6 SQL Surprises

Brent Ozar had a redgate whitepaper on 6 dba problems and what to do. The problems are not trivial, but the more important concept is how to approach determine the problems.

First, a simple database with two indexes slows way do. fine, run the appropriate query with check execution plan on. Despite the indexes, the plan say table scan, not index seek. Apparently, for bulk loading or an ETL job, someone remove or here disabled the index. Fine, but they didn’t turn it back on afterwards. there are a couple of approaches. check for ANY changes in the schema. Count the number of disabled indexes and alert if that changes

The server is configured to use a certain amount of memory for SQL, but it is using less. This might happen if OS stuff is overflowing the 4GB or 10% RM rule. The obvious culprit is remote desktop to use SSMS or to copy files/download a service pack. the file will be cached in RAM. eventually it will be purges, we can use an undocumented utility from SysInternals, or we can restart the server. Best to copy from from another machine via a share.

Initially, we have great performance from our SSD disk (fusion IO) but overtime, performance degrades. Best performance is to a clean partition. and as it becomes partially full. we might have to over-write deleted data – which is SLOW. And the utilities also use up a lot of drive space OOTB (under provisioning) . Monitor the speed and when it starts getting slower, copy from one area to another freshly initialized disk so that all the writable space is clean.

Tempdb should be in multiple files. For a single file, all activity is coordinated by the Shared Global Allocation Map (SGAM), and we can have major contention on IT when we have to actively write to tempdb. More files, more SGAM pages and less contention. We need the right number and they need to be the same size.

Page splits occur when a page, for a CI or for the index itself, is full. Page split are IO intensive and lead to fragmentation. More free space, less data in memory per page. and more pages read to get the same data and If we are going to update a table or an index is going to be changing a lot, we might need mroe free space when the page is created (or the page is split). The fill factor does not tell you anything about how full a page will become, only what happens when it is created, rebuilt or reorganized, and can be done on CI or individual NCIs.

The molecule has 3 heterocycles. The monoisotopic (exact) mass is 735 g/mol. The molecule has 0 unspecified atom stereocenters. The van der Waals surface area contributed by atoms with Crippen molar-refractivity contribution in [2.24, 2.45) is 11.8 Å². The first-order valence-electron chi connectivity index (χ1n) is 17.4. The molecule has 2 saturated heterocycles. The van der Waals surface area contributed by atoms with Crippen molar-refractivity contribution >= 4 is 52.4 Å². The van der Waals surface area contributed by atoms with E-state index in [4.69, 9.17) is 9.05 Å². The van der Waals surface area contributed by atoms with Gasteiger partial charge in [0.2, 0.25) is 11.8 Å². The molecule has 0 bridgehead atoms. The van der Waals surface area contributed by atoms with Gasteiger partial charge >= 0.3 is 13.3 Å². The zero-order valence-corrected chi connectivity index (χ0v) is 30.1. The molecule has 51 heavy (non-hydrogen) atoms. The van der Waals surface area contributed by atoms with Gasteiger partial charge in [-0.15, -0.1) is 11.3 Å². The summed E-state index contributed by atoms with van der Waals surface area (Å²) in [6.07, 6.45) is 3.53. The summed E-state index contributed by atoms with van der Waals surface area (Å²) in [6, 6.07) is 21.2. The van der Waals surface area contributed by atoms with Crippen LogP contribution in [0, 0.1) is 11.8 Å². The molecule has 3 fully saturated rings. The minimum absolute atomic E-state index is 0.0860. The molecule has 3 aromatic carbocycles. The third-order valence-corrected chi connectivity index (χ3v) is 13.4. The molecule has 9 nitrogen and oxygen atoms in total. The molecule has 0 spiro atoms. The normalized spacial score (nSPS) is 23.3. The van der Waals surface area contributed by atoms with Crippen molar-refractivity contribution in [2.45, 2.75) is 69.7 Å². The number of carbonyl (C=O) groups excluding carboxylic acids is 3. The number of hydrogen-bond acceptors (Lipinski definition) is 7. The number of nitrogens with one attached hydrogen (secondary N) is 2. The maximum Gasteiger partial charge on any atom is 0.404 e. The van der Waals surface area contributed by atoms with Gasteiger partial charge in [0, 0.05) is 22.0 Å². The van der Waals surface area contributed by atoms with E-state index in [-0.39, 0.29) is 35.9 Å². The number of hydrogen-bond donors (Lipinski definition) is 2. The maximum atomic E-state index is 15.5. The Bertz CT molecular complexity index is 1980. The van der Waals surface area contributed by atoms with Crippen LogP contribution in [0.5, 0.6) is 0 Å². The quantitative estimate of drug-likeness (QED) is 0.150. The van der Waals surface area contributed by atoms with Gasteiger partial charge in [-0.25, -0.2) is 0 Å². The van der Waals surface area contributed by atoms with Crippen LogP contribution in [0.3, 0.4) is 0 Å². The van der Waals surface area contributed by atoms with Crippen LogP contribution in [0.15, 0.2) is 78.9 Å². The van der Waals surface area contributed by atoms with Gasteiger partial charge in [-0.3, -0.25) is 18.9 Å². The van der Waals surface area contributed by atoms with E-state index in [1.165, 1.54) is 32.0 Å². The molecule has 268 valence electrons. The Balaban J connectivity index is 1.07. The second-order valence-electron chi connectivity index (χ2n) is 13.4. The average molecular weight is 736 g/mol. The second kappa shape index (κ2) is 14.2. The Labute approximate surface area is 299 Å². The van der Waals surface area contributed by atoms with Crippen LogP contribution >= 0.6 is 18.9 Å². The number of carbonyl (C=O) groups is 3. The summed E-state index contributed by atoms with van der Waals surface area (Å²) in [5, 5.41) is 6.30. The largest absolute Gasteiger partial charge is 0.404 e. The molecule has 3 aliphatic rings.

As other users or programs modify daatbases (think application upgrades) the number of alerts and warning that are logged might change. You can monitor the number of alerts and warnings over time.


There are database files (.mdf) and log files (.ldf). Both may grow. Database files grow if there is more data being stored in them. they grow when full either by a fixed percentage, or by a constant amount. When they grow, there will a temporary period during which the database will not respond well, since the .mdf file is being heavily used during growth. This same thing is true of transaction log files. Immediately after growth, there will be unused space in both file types.

The size of the files is like a high-water mark – at some point in the past, the file needed to be that size. In the database, unless data was removed, the file NEEDS to be that large, more data will be added and eventually the file will fill and need to grow again. there are ways to mitigate this, but with more data comes bigger (or more) .mdf files.

This is not true of log files. Logs contain information about transactions. After a transaction completes, either the log file space can be reclaimed (truncated, cleared) or the log data will wait until conditions are right, then the log entry can be discarded. In a full recovery model, data in the translation log might become available to clear following a log backup; in the simple recovery model, following a checkpoint which writes the data, which is in cache, to disk. A growing log file means that either transaction data is coming in faster than can be ‘handled’ or the condition to allow reclamation has not recently occurred, or occured yet.

In a steady-state condition, the log file will grow large enough, and then log records can be removed (truncated, cleared) and new records recreated without the need to grow the log, or the container. To make the container smaller arbitrarily, would require the file growth in the future, with temporary but possibly significant performance impact. Ideally, the log file will never growth an when the database is setup, the log will be ‘pregrown” to the correct size.